President Barack Obama may not be able to meet his stated goal of closing the much-criticized Guantanamo Bay prison by January as his administration runs into daunting legal and logistical hurdles to moving the more than 220 detainees still there.
Senior administration officials acknowledged for the first time Friday that difficulties in completing the lengthy review of detainee files and resolving other thorny questions mean the president's promised January deadline may slip.
Supreme Court Justice Ruth Bader Ginsburg, who had cancer surgery earlier this year, made a quick return to work Friday after feeling ill at the office and spending the night in a Washington hospital as a precaution.
The 76-year-old justice was released from Washington Hospital Center in the morning and was at her desk by early afternoon, the court said.
Ginsburg became lightheaded in her office Thursday afternoon after receiving treatment for anemia. Although she was found to be stable after an examination, the court said she was taken to the hospital as a precaution. Ginsburg underwent surgery for pancreatic cancer in February followed by a round of chemotherapy.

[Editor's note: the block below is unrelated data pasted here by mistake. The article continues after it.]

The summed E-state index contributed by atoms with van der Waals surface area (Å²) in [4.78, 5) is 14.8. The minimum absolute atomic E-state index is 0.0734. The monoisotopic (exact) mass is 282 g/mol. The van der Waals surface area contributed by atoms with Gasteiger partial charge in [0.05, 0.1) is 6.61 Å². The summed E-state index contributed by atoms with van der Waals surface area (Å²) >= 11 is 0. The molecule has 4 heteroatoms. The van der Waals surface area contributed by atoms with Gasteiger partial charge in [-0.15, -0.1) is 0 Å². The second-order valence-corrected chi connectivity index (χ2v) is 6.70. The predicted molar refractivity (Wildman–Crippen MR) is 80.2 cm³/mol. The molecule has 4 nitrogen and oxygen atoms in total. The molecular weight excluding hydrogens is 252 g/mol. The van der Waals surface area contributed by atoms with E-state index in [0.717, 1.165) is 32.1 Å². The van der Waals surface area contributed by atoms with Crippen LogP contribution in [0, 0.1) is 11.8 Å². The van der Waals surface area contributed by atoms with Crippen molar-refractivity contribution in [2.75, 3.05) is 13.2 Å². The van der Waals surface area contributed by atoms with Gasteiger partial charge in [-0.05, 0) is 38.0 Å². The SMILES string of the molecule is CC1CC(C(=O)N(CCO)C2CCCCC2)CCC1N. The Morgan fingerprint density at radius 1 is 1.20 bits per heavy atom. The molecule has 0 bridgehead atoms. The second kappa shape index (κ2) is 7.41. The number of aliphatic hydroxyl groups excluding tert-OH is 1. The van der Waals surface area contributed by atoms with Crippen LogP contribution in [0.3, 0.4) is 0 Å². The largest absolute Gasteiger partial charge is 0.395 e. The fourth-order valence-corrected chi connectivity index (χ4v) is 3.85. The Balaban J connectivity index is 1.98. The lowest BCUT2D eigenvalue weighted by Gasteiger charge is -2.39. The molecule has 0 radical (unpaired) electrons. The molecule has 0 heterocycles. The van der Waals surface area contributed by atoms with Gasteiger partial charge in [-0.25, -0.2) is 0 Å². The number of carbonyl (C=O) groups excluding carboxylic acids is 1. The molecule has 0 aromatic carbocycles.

A common side effect of chemotherapy for pancreatic cancer is anemia.
President Barack Obama and the leaders of France and Britain declared Friday that the revelation of a previously secret Iranian nuclear facility puts heavy new pressure on Tehran to quickly disclose all its nuclear efforts — including any moves toward weapons development — "or be held accountable."
A defiant Iranian President Mahmoud Ahmadinejad retorted that his nation was keeping nothing from international inspectors and needn't "inform Mr. Obama's administration of every facility that we have."
French President Nicolas Sarkozy said Iran has until December to comply or face new sanctions. Before that, on Oct. 1, the Iranians are to meet with the U.S. and five other major powers to discuss a range of issues including Iran's nuclear program.
President Barack Obama and the leaders of France and Britain will accuse Iran on Friday of building a secret facility to produce nuclear fuel, The New York Times reported.
Senior administration officials told the Times that the three leaders would make the announcement in Pittsburgh before the opening of the G-20 economic summit. Obama, British Prime Minister Gordon Brown and French President Nicolas Sarkozy will demand Tehran open the covert facility up to inspections by the International Atomic Energy Agency.